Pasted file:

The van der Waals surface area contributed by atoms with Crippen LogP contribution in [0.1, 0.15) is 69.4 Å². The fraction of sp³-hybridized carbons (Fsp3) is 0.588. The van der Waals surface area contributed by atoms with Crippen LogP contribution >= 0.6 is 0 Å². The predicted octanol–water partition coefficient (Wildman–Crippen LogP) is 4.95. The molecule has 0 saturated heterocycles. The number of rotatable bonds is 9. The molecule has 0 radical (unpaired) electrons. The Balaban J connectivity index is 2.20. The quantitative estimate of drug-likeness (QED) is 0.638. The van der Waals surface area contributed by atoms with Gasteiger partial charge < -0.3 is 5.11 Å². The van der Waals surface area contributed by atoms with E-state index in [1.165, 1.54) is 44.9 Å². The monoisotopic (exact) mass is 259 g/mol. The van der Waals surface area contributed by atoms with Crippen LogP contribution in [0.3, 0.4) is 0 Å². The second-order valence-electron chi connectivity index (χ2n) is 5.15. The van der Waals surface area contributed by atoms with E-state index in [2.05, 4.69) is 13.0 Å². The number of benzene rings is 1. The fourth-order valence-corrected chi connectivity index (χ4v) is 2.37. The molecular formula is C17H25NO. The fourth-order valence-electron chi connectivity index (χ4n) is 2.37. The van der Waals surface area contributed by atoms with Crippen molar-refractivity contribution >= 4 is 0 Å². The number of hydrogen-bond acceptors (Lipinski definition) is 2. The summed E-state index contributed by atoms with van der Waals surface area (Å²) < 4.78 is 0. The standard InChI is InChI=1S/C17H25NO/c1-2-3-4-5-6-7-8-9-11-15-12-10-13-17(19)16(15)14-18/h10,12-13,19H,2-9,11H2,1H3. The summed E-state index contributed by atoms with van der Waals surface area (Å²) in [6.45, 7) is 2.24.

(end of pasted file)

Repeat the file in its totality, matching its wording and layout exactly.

The van der Waals surface area contributed by atoms with Crippen LogP contribution in [0.1, 0.15) is 69.4 Å². The fraction of sp³-hybridized carbons (Fsp3) is 0.588. The van der Waals surface area contributed by atoms with Crippen LogP contribution >= 0.6 is 0 Å². The predicted octanol–water partition coefficient (Wildman–Crippen LogP) is 4.95. The molecule has 0 saturated heterocycles. The number of rotatable bonds is 9. The molecule has 0 radical (unpaired) electrons. The Balaban J connectivity index is 2.20. The quantitative estimate of drug-likeness (QED) is 0.638. The van der Waals surface area contributed by atoms with Gasteiger partial charge < -0.3 is 5.11 Å². The van der Waals surface area contributed by atoms with E-state index in [1.165, 1.54) is 44.9 Å². The monoisotopic (exact) mass is 259 g/mol. The van der Waals surface area contributed by atoms with Crippen LogP contribution in [0.3, 0.4) is 0 Å². The second-order valence-electron chi connectivity index (χ2n) is 5.15. The van der Waals surface area contributed by atoms with E-state index in [2.05, 4.69) is 13.0 Å². The number of benzene rings is 1. The fourth-order valence-corrected chi connectivity index (χ4v) is 2.37. The molecular formula is C17H25NO. The fourth-order valence-electron chi connectivity index (χ4n) is 2.37. The van der Waals surface area contributed by atoms with Crippen molar-refractivity contribution >= 4 is 0 Å². The number of hydrogen-bond acceptors (Lipinski definition) is 2. The summed E-state index contributed by atoms with van der Waals surface area (Å²) < 4.78 is 0. The standard InChI is InChI=1S/C17H25NO/c1-2-3-4-5-6-7-8-9-11-15-12-10-13-17(19)16(15)14-18/h10,12-13,19H,2-9,11H2,1H3. The summed E-state index contributed by atoms with van der Waals surface area (Å²) in [6.45, 7) is 2.24.